Here are some good reads from the week. 


Jeff Bezos talks about how Amazon (NASDAQ:AMZN) innovates: 

Our product development process always starts the same way. We don't start out by saying, "We have to build an X." We say, "If we were going to build an X, how would it be different? How would it be better?" And it can't just be different. It has to be different constrained by customers caring. It's easy to be different if you don't constrain it that way. But it has to be useful.


This is predictable, but still awesome. Since Apple (NASDAQ:AAPL) introduced kill switches on iPhones, thefts have plunged

In New York City, robberies and grand larcenies from a person involving Apple products dropped 19% and 29%, respectively, in the first five months of this year, compared with a year earlier. In San Francisco, iPhone robberies declined 38%. In London, Apple thefts declined 24%. 


This is one of the saddest studies I've seen in a while:

We find evidence that CEO pay is negatively related to future stock returns for periods up to three years after sorting on pay. For example, firms that pay their CEOs in the top ten percent of excess pay earn negative abnormal returns over the next three years of approximately -8%. The effect is stronger for CEOs who receive higher incentive pay relative to their peers. Our results appear to be driven by high-pay induced CEO overconfidence that leads to shareholder wealth losses from activities such as overinvestment and value-destroying mergers and acquisitions.


Ben Carlson shows Berkshire Hathaway's (NYSE:BRK-B) volatile side: 

Roughly every 6-7 years, Buffett's investment vehicle suffered a rather large crash in its stock price. Yet since 1980 the stock compounded at a rate of 21% per year, good enough to double your money every three-and-a-half years.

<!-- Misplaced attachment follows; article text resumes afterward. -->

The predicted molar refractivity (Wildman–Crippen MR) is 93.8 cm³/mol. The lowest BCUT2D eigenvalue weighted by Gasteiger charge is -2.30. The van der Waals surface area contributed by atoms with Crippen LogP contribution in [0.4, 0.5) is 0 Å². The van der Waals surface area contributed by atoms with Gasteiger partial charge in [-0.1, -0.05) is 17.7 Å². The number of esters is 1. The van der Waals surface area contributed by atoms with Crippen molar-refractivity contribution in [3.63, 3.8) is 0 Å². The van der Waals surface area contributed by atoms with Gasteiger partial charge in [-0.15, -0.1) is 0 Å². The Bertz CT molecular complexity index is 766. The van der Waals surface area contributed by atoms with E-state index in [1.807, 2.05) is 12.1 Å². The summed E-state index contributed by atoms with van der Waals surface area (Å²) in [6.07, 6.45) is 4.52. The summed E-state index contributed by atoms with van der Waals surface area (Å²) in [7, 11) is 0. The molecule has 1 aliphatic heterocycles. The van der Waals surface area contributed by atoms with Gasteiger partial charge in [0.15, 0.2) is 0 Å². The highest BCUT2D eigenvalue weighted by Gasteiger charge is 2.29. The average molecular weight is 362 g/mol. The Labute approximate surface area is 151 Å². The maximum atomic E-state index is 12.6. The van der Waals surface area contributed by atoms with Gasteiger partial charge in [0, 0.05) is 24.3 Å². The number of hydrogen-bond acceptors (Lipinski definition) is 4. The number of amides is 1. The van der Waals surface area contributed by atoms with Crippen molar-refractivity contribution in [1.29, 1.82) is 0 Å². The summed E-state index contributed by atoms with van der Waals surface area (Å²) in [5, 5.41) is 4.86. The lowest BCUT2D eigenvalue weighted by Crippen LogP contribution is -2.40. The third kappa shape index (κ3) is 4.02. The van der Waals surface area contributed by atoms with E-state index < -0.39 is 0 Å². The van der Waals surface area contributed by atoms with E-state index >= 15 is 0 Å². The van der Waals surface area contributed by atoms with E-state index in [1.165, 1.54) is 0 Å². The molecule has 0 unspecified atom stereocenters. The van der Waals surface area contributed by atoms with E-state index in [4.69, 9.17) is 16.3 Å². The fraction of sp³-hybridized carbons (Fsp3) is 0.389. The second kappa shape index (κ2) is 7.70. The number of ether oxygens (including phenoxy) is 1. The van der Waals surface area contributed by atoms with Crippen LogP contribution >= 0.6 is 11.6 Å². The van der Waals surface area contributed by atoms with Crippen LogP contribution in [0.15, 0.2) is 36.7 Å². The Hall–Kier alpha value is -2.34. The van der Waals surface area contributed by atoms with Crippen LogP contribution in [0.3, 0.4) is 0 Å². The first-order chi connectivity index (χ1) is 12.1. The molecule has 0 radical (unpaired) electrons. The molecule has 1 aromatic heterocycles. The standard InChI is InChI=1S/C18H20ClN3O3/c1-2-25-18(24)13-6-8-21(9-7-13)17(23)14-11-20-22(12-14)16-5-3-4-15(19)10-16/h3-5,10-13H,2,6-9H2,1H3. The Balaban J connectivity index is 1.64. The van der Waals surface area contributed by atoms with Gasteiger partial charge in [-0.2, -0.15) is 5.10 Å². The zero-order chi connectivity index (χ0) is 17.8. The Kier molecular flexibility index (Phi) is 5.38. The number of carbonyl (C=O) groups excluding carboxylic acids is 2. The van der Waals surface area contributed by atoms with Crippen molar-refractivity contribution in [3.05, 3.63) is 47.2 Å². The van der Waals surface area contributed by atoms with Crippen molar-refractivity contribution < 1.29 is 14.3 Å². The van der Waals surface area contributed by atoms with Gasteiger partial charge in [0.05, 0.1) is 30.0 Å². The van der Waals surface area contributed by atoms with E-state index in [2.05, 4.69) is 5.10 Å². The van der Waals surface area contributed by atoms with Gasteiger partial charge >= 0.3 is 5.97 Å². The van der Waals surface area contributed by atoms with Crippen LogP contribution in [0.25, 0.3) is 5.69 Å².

Leave your morals at home, and successful investing is easier than it looks:

A quarter of all public company deals may involve some kind of insider trading, according to the study by two professors at the Stern School of Business at New York University and one professor from McGill University. The study, perhaps the most detailed and exhaustive of its kind, examined hundreds of transactions from 1996 through the end of 2012.


You can poke a lot of holes in this concept, but I like the idea: This is the space required to hold enough solar panels to power the entire world:


The Psy-Fi blog talks about safe withdrawal rates:

There is no such thing as a Safe Withdrawal Rate and believing otherwise is dangerous. What there is are investors who know what they're doing and those who believe in mythical rules. On balance I'd recommend being one of the former, but there's no accounting for taste.

Summer reading

I'd recommend reading these books this summer: 

Enjoy your weekend.